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An Editorial From All of Us

In 2000, Santiago Calatrava unveiled the most ambitious building project in Ryerson’s history. His design for the new engineering building included glassed-in hallways, a multi-storey courtyard and a serpentine, 33-floor tower.

There was just one problem. The building would cost $90 million to build, more than $25 million over Ryerson’s budget. The school balked at the cost and sent Calatrava — a world-renowned architect — packing. The following year, Ryerson found a cheaper design that would allow the building to be finished quickly and within its price range.

The result? The tower was sawed off, the building shrank drastically, and today engineers still take classes in Kerr Hall, because their own building isn’t big enough to fit them all.

Sure it came in on budget, but a revolutionary building was compromised for a conventional, not-quite practical one.

With the Master Plan, Ryerson, like Calatrava, is dreaming big. The artists’ renderings show huge buildings filled with natural light, big common areas and beautiful architecture.

It looks to be the revolution the school desperately needs. But it’s going to take a lot of discipline to make sure these actually get built.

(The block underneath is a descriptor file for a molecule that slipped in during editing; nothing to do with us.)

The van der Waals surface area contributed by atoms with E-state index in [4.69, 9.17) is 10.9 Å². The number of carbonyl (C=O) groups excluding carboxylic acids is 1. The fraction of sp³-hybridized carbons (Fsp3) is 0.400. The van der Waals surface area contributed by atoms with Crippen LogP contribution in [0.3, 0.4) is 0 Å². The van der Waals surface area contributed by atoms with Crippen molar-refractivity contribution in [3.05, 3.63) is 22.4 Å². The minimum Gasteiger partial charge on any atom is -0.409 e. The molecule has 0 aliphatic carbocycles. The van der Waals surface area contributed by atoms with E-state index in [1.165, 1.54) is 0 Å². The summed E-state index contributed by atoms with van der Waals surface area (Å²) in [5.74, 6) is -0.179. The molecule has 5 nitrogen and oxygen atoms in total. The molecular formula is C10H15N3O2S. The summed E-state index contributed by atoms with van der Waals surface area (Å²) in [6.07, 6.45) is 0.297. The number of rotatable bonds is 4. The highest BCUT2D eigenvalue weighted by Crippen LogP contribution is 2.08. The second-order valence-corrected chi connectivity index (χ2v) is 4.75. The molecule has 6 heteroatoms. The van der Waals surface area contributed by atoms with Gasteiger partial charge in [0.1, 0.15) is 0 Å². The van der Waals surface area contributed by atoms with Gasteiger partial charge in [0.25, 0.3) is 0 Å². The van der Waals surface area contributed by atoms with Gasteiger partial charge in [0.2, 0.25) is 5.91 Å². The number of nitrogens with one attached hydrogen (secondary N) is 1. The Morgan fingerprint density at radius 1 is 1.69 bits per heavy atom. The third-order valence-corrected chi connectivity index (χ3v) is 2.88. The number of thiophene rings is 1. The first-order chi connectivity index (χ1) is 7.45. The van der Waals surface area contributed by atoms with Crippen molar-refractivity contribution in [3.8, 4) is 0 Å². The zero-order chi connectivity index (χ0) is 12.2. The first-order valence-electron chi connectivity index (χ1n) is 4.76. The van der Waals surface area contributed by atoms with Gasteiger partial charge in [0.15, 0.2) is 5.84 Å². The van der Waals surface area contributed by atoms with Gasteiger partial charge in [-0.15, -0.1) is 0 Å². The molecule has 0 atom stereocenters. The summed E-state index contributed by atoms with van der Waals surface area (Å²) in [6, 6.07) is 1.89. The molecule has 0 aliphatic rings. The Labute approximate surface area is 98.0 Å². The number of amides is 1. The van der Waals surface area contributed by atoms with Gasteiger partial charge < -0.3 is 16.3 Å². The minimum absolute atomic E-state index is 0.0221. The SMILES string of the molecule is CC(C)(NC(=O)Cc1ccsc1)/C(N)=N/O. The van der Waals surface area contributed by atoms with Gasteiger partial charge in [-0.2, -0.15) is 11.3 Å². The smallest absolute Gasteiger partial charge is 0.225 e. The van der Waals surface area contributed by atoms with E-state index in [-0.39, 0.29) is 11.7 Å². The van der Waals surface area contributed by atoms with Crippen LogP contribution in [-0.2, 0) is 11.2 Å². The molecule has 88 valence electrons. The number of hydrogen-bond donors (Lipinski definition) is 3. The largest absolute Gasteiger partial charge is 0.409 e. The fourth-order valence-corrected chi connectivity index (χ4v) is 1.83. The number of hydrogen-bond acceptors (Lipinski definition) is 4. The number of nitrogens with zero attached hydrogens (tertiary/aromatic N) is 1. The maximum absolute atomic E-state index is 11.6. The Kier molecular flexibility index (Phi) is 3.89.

Until now, the planning process has been easy. The $1 million spent so far has given a decent, albeit sparse, set of principles with no need for commitment. Now, with the buying of Sam the Record Man, the commitment begins and this is not the time to get cold feet. This is Ryerson’s chance to say farewell to its Rye High image, and haul the university into the 21st century.

So Ryerson — from your loveable friends at the Eyeopener — don’t fuck it up.

In the next 20 years, the school is bound to be tempted many times to make the new buildings smaller and cheaper to build them faster. We can’t fall into that trap.

This campus is going to be here for decades — possibly centuries — and there’s no point in building the shitty, unambitious buildings of yesterday’s university. If we’re going to do this, let’s do it right. If it takes time to get it right, let’s take the time. If it costs money to make it good, let’s spend the money. Naturally, financial prudence must reign — but now is the time when we can afford to roll the dice.

An investment like this pays for itself. Think of all the engineering students who could be in the same building today if the school had just taken two extra years to get the building right.

We’ve had enough of compromises and cheap ideas. This is Ryerson’s future. Let’s do this thing right.

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